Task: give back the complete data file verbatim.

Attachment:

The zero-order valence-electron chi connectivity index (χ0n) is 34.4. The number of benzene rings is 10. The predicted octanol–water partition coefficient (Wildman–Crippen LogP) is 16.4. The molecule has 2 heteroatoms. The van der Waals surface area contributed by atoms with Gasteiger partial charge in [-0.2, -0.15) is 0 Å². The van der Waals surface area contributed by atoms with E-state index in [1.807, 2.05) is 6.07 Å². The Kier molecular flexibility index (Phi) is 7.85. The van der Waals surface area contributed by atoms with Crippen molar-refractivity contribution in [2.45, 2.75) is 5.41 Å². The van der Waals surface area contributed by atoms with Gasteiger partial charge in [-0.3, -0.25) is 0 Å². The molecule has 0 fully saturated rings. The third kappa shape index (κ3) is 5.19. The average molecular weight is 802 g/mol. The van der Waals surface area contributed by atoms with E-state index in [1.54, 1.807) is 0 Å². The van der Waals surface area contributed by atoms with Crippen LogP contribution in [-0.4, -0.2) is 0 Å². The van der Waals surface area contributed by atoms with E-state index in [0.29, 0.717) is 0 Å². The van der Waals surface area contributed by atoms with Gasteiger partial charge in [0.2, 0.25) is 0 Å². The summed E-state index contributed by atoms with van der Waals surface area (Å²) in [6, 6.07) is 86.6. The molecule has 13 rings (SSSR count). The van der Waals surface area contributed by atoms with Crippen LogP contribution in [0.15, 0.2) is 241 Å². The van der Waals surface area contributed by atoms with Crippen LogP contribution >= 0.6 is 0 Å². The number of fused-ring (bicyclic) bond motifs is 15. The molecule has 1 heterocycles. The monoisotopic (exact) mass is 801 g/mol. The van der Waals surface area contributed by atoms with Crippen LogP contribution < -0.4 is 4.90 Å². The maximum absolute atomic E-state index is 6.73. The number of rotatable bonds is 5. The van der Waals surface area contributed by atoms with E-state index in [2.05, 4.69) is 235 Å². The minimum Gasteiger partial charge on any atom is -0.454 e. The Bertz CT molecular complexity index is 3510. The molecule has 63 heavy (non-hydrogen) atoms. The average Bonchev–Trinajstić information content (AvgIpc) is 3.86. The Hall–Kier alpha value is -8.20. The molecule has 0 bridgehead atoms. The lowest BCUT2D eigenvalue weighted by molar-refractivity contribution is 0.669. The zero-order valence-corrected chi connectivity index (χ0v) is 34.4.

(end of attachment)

The zero-order valence-electron chi connectivity index (χ0n) is 34.4. The number of benzene rings is 10. The predicted octanol–water partition coefficient (Wildman–Crippen LogP) is 16.4. The molecule has 2 heteroatoms. The van der Waals surface area contributed by atoms with Gasteiger partial charge in [-0.2, -0.15) is 0 Å². The van der Waals surface area contributed by atoms with E-state index in [1.807, 2.05) is 6.07 Å². The Kier molecular flexibility index (Phi) is 7.85. The van der Waals surface area contributed by atoms with Crippen molar-refractivity contribution in [2.45, 2.75) is 5.41 Å². The van der Waals surface area contributed by atoms with Gasteiger partial charge in [-0.3, -0.25) is 0 Å². The molecule has 0 fully saturated rings. The third kappa shape index (κ3) is 5.19. The average molecular weight is 802 g/mol. The van der Waals surface area contributed by atoms with E-state index in [1.54, 1.807) is 0 Å². The van der Waals surface area contributed by atoms with Crippen LogP contribution in [-0.4, -0.2) is 0 Å². The van der Waals surface area contributed by atoms with E-state index in [0.29, 0.717) is 0 Å². The van der Waals surface area contributed by atoms with Gasteiger partial charge in [0.2, 0.25) is 0 Å². The summed E-state index contributed by atoms with van der Waals surface area (Å²) in [6, 6.07) is 86.6. The molecule has 13 rings (SSSR count). The van der Waals surface area contributed by atoms with Crippen LogP contribution in [0.15, 0.2) is 241 Å². The van der Waals surface area contributed by atoms with Crippen LogP contribution >= 0.6 is 0 Å². The number of fused-ring (bicyclic) bond motifs is 15. The molecule has 1 heterocycles. The monoisotopic (exact) mass is 801 g/mol. The van der Waals surface area contributed by atoms with Crippen LogP contribution < -0.4 is 4.90 Å². The maximum absolute atomic E-state index is 6.73. The number of rotatable bonds is 5. The van der Waals surface area contributed by atoms with E-state index in [2.05, 4.69) is 235 Å². The minimum Gasteiger partial charge on any atom is -0.454 e. The Bertz CT molecular complexity index is 3510. The molecule has 63 heavy (non-hydrogen) atoms. The average Bonchev–Trinajstić information content (AvgIpc) is 3.86. The Hall–Kier alpha value is -8.20. The molecule has 0 bridgehead atoms. The lowest BCUT2D eigenvalue weighted by molar-refractivity contribution is 0.669. The zero-order valence-corrected chi connectivity index (χ0v) is 34.4.